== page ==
Insulin-like growth factor I (IGF1) plays an important role in breast cancer initiation and progression due to its regulation of cell proliferation, migration, and invasion. These characteristics make IGF1R an attractive therapeutic target. While numerous clinical trials have sought to inhibit IGF1R action, these were largely unsuccessful due to a lack of biomarkers for positive therapeutic response, poor patient selection, and potential compensatory signaling by the highly similar insulin receptor (InsR). To identify biomarkers of response, our laboratory identified a set of genes regulated by IGF1 (IGF-sig) that revealed a correlation between activation of the IGF-sig and poor prognosis in estrogen receptor (ER)-negative breast cancer. Further, we showed that ER-negative breast cancer cells are sensitive to IGF1R inhibition both in vitro and in vivo. In an effort to better understand the IGF1 and insulin signaling networks in breast cancer, we performed a reverse phase protein array (RPPA) using 134 antibodies on lysates from twenty-one breast cancer cell lines stimulated with a six point time-course of IGF1 or insulin. We developed a time-dependent model to predict differential mediators of IGF1 and insulin signaling using perturbation analysis. The model predicted that alterations in levels of E-cadherin (CDH1), a major component of the adherens junction, affect IGF1 induced Akt activation. In breast cancer, E-cadherin is genetically lost in invasive lobular cancer (ILC), a subtype that accounts for ∼10-15% of breast cancers. Alternatively, invasive ductal cancers may lose E-cadherin via EMT. I confirmed this in silico prediction, showing that shRNA reduction of E-cadherin enhances the ability of IGF1 to induce Akt signaling, and additionally IGF1R, ERK and S6 ribosomal protein activation. Supporting the clinical relevance of our observations, we found a correlation between loss of E-cadherin (CDH1) mRNA expression and the activation of the IGF-sig in ER-negative tumors within The Cancer Genome Atlas (TCGA). Therefore, we hypothesize that loss of E-cadherin potentiates IGF1 signaling to enhance breast cancer progression, and that loss of E-cadherin expression in ILC and ER-negative tumors may highlight those susceptible to IGF1R inhibition. These studies will investigate how E-cadherin modulates IGF1 signaling and the interaction with EMT with the goal of better defining breast cancers that may respond to IGF1R inhibitors.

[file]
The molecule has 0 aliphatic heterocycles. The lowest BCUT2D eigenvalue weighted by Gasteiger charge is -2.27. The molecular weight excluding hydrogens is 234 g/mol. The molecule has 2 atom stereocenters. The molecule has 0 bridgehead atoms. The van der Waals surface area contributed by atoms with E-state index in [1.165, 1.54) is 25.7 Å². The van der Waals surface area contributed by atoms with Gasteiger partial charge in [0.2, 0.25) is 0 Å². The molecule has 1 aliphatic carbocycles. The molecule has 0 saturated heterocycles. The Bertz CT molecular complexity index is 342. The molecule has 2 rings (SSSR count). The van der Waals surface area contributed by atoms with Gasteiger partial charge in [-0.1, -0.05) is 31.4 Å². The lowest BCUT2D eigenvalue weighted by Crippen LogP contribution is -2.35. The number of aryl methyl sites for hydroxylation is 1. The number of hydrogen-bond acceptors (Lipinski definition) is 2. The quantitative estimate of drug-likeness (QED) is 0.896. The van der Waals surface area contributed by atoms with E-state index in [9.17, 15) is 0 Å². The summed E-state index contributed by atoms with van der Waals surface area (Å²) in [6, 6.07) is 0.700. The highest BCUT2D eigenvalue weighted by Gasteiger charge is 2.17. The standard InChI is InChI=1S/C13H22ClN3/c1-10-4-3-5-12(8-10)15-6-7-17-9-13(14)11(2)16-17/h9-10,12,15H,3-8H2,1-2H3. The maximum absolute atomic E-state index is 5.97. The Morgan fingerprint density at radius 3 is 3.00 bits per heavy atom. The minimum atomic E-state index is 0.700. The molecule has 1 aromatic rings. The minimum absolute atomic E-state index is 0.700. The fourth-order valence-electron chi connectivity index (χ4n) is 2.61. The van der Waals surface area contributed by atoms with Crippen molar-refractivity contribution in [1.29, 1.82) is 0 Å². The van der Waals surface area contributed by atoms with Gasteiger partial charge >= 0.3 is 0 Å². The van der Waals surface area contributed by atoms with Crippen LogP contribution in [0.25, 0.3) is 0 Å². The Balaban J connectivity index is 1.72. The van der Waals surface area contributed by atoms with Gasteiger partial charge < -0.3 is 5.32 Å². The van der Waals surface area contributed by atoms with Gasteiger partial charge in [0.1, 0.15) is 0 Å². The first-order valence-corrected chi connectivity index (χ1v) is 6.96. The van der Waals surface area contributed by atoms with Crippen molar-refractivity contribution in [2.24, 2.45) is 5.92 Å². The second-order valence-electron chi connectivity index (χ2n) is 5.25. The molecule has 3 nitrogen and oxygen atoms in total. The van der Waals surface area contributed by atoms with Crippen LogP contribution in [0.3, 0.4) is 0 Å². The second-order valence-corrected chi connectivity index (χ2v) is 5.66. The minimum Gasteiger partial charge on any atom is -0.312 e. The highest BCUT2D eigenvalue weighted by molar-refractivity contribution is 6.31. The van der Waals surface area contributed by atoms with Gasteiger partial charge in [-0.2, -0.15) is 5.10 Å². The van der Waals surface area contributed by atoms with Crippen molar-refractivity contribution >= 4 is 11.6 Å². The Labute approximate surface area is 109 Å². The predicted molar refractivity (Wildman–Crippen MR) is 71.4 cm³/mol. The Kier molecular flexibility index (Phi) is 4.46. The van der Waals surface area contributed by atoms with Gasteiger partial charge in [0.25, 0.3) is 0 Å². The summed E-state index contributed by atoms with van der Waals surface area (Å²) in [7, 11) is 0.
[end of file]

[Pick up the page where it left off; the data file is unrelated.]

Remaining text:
Citation Format: Alison M. Nagle, Cemal Erdem, YuFen Wang, Kevin Levine, Tiffany Katz, D. Lansing Taylor, Adrian V. Lee, Timothy R. Lezon. Determining the role of E-cadherin in regulating IGF1 signaling in breast cancer: An interaction predicted by large-scale modeling. [abstract]. In: Proceedings of the 107th Annual Meeting of the American Association for Cancer Research; 2016 Apr 16-20; New Orleans, LA. Philadelphia (PA): AACR; Cancer Res 2016;76(14 Suppl):Abstract nr 1880.